ANTISEMITISM: Here and Now – a book review by Rabbi Jeffrey Cohen

February 24, 2019 by Rabbi Jeffrey Cohen
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ANTISEMITISM: Here and Now by Deborah Lipstadt

I am not sure that this book will please many despite being a tour de force. Some of my friends will argue that she has lightly let off anti-Semites {which in their minds includes those who are perceived as anti-Zionist}. Others will plead that she has overstated the case.

From both sides, they will cite events in the daily news, especially lately which has included seven members of the UK Labour Party resigning over both Brexit and Anti-Semitism in their party. And of course, there is no shortage of Anti-Semitism on the right either. And all this is conflated by perceptions over BDS [Boycott, Divestment, and Sanctions].

Unless one has been living in a monastery or being similar place then one would not be aware of the recent destruction of graves or swastikas paint on the wall at Bondi or the increased incidents of antisemitic incidents in many parts of the world or the advise in some European countries for men not to wear a kippa in the street but either remove it or wear a more ‘conventional’ hat. It could have been attacks on Synagogues and Day Schools or shouting down visiting Jewish speakers on campus as has happened in both Europe and North America.

The book developed from many conversations she had over a few years about how antisemitism is defined, types of anti-Semites and the current situation which is, at best, troubling.

The format of this book is useful as it is a dialogue between Deborah Lipstadt and an imagined college student [Abigail] and an imagined colleague [Joe] who are perplexed by the resurgence of antisemitism. Each of these imagined individuals is very real in so many ways. It takes the form of short letters from the students and interesting responses from Professor Lipstadt- some only a paragraph or two while others can be a couple of pages long.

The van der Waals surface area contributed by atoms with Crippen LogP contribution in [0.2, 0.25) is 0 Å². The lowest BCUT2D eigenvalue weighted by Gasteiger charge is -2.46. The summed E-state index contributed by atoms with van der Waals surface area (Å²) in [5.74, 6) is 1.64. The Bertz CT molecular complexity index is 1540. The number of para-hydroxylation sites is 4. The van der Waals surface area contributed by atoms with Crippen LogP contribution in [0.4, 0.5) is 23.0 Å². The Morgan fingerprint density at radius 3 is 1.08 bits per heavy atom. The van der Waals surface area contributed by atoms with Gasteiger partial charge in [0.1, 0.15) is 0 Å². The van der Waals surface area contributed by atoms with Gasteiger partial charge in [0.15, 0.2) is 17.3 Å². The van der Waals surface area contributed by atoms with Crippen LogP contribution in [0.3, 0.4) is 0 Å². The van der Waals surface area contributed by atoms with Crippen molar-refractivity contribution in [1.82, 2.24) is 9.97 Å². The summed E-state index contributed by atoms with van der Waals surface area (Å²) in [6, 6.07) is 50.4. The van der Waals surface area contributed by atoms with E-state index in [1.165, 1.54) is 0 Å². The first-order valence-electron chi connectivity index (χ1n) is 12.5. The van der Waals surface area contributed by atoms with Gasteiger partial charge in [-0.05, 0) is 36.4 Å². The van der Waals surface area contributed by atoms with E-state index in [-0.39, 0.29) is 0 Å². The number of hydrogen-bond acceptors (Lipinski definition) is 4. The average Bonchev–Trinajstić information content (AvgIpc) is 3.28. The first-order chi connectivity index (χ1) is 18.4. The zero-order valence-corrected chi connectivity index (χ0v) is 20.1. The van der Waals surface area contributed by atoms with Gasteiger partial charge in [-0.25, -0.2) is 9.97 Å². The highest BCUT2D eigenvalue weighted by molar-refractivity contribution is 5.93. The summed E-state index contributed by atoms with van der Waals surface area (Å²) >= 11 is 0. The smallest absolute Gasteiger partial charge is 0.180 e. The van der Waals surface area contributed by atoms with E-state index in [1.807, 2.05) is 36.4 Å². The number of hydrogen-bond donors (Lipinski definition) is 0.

Professor Lipstadt has stated that this is a book she did not wish to write and with an open mind, it is worth the time for, as a historian, she presents the answers to the issues well. The book had its formation in an article she wrote a few years ago for the New York Times.

Many readers will remember the court case, followed by her book, when she was sued by the Holocaust denier, David Irving. She would be considered by most students and academics in the field of Holocaust Studies as one off the pre-eminent, if not the pre-eminent scholar today of those raised after the end of World War II

NSWJBD CEO Vic Alhadeff and Deborah Lipstadt

I am sure that most, if not all, readers have experienced antisemitism and will recognise at least some of the types of anti Semites she identifies in the early chapters- The Extremist (of both the left and the right); the Antisemitic Enablers; the Dinner Party Antisemite and lastly the Clueless anti-Semite. And each of us has stories from our life journeys which can illustrate some if not all of these types.

Perhaps the area of most concern and some readers will remember another time when the universities have become the source of so much prejudice and misinformation. For some readers it will be the pre-WWII days primarily in Europe, but not only there. For others, including this reviewer, it began in the days after the Six Day War and continued into the early 1970s. It is like the multi-headed serpent which keeps appearing no matter how often it seems to have been defeated.

Lipstadt stated its purpose so well in an interview. “The book is not a cri de Coeur; it’s not a vendetta – I tried to write in a meaningful way. I did not want to sound hysterical, over the top. We have a problem so let’s try to understand it.” She has definitely attained each of those goals.

This is a thought-provoking book. It is worth the time you can give to it.

Publisher: Scribe 2019 $29.99

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